Monday, 10 September 2007

Twenty20: The Way Forward

Tomorrow, the inaugural Twenty20 World Championship in South Africa begins. The format that was pioneered by the ECB has taken the world of cricket by storm since its inception in 2003. Despite the growing popularity of the shorter game, traditionalists have remained skeptical and some countries have refused to embrace Twenty20. This version of the game is the way forward for cricket to ensure it's long-term future and to attract young followers to the game.

The Twenty20 format was touted around as a method of gaining extra revenue for County Cricket sides. The fast-paced game would allow for spectacular shots and a result within a short period of time. Counties often scheduled their Twenty20 matches in their out grounds, but following the high attendances and public reception of the format, clubs held their games at their main venues in order to maximize profit. Young children were entranced by the spectacle. The county game is structured so that the clubs can produce good, young cricketers for the England team. While England test matches and One-Day Internationals are well attended, County Championship matches and Limited-overs games are not. Teams that do not have an England Test venue often fail to bring in as much revenue as those that do, and in order for these clubs to continue producing England players, they need money.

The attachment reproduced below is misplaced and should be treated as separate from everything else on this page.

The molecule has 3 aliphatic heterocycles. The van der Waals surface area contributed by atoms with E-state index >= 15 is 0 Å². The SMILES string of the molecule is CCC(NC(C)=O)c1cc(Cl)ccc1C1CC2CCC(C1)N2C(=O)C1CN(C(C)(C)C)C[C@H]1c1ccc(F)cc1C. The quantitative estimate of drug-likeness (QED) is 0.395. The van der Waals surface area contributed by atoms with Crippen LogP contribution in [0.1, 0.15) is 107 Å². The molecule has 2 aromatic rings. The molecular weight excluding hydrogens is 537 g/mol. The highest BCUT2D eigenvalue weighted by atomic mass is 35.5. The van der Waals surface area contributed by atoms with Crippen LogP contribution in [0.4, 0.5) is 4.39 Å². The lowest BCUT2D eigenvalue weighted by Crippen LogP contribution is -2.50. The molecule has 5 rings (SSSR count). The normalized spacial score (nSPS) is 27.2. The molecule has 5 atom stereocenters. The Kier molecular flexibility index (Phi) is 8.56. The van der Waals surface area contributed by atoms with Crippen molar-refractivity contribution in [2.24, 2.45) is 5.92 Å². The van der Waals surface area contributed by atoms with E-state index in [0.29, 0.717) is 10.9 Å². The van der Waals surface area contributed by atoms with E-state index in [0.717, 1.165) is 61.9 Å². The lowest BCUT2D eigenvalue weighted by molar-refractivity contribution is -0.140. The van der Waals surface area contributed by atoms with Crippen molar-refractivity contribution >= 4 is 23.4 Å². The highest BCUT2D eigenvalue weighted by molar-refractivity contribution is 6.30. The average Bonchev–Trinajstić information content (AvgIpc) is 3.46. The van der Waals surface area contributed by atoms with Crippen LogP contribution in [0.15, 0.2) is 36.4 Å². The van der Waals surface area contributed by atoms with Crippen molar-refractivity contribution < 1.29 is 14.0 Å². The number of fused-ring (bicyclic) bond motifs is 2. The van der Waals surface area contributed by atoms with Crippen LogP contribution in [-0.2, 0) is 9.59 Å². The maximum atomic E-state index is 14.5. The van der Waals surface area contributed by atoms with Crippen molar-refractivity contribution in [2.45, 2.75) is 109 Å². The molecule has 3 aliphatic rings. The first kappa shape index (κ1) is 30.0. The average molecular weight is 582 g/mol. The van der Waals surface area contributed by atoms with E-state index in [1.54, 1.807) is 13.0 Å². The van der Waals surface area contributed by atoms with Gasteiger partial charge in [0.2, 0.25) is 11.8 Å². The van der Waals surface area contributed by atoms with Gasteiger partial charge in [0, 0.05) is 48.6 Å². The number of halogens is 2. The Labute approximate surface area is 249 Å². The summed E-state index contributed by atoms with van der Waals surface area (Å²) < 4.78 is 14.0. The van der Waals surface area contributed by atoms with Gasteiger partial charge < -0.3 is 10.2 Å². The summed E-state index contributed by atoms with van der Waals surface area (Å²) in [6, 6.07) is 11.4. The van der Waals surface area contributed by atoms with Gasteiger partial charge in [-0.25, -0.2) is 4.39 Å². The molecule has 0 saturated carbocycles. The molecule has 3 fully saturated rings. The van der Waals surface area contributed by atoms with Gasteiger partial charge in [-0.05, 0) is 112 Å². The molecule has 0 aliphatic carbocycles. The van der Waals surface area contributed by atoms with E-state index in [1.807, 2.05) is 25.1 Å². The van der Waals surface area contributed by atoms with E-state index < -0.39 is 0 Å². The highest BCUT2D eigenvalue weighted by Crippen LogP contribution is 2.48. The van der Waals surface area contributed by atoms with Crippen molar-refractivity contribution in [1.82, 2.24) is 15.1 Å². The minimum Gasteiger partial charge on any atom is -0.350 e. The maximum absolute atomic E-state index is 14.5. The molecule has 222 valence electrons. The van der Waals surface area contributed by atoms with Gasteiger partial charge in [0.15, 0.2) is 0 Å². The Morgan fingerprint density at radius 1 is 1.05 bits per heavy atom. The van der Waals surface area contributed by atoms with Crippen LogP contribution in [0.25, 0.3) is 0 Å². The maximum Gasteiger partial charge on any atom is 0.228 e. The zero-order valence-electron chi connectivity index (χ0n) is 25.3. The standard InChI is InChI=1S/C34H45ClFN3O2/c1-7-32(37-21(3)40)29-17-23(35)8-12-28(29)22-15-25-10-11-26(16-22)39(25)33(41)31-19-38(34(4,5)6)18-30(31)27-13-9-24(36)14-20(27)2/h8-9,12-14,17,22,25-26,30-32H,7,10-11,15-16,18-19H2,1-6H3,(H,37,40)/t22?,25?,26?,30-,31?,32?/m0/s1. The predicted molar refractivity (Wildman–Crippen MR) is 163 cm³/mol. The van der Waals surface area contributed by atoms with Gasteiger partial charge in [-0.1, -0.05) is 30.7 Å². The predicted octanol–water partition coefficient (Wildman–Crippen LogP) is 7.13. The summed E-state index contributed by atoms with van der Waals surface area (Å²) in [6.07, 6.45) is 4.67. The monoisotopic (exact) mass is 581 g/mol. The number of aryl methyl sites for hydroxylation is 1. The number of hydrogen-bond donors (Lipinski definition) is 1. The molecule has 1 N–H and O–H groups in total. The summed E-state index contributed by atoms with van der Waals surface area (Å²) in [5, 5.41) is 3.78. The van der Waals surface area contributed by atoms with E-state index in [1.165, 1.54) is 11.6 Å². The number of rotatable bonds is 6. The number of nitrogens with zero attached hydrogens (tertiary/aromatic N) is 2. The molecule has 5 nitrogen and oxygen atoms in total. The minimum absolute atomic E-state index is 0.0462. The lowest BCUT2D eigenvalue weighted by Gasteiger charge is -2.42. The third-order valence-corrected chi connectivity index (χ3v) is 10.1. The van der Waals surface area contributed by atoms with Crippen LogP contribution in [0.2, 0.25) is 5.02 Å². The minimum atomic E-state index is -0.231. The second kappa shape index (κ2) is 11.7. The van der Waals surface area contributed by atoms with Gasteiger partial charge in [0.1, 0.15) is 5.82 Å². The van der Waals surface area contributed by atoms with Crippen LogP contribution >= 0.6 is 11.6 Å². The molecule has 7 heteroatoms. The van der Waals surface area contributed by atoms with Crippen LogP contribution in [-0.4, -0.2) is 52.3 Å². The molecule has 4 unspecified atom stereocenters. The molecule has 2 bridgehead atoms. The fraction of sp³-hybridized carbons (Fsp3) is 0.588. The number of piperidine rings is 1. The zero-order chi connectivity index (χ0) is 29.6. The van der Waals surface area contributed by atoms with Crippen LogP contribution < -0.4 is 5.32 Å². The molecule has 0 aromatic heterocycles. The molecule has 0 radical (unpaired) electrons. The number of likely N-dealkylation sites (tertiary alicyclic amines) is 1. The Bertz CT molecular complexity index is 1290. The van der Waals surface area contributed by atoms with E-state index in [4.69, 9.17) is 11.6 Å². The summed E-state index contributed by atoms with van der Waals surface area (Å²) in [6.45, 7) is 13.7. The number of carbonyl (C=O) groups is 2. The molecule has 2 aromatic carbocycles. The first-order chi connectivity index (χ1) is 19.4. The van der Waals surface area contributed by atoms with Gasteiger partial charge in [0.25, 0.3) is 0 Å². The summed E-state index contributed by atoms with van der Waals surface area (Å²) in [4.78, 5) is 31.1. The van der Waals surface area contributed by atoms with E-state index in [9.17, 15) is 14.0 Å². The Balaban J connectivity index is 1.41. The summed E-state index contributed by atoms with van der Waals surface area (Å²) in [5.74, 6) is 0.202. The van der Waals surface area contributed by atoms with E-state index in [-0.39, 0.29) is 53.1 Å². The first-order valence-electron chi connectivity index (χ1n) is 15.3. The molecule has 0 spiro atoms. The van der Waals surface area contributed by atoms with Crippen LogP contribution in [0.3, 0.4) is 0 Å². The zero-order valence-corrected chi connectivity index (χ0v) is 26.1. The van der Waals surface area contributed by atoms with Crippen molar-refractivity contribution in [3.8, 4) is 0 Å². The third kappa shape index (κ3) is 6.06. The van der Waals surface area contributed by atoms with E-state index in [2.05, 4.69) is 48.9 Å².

One only has to look at tonight's match between the Middlesex Crusaders and the Derbyshire Phantoms. In the first flood-lit match at Lords, the attendance was not quite what you would call a "full-house". In order for County Cricket to remain financially viable, Twenty20 matches must be on the agenda, even if that means scrapping one of the two 40-over tournament in the season. There are not enough England games to go around for teams to all have an international venue.

On the international stage, the scene is set for Twenty20 to become the predominant format of the limited overs game. The two last Cricket World Cups have been uninspiring to say the least. They have been marred by political controversies and poor organisation, not to mention the embarrassment of the Jamaican police following the death of Bob Woolmer. The games were rarely entertaining and the tournaments have dragged on for far too long. The promises of a West Indian carnival of cricket failed to materialise in the last edition of the tournament. The Twenty20 World Championship will last around two weeks and will be filled with match-ups, that if they stay faithful to the Twenty20 cup, that will go right down to the wire.

Twenty20 is a fantastic format that could bring cricket the masses. Indeed it could give county cricket a steady stream of revenue to allow it to continue producing players for the England team and allow international cricket to allow itself to have an exciting spectacle comparable to other sport's world championships.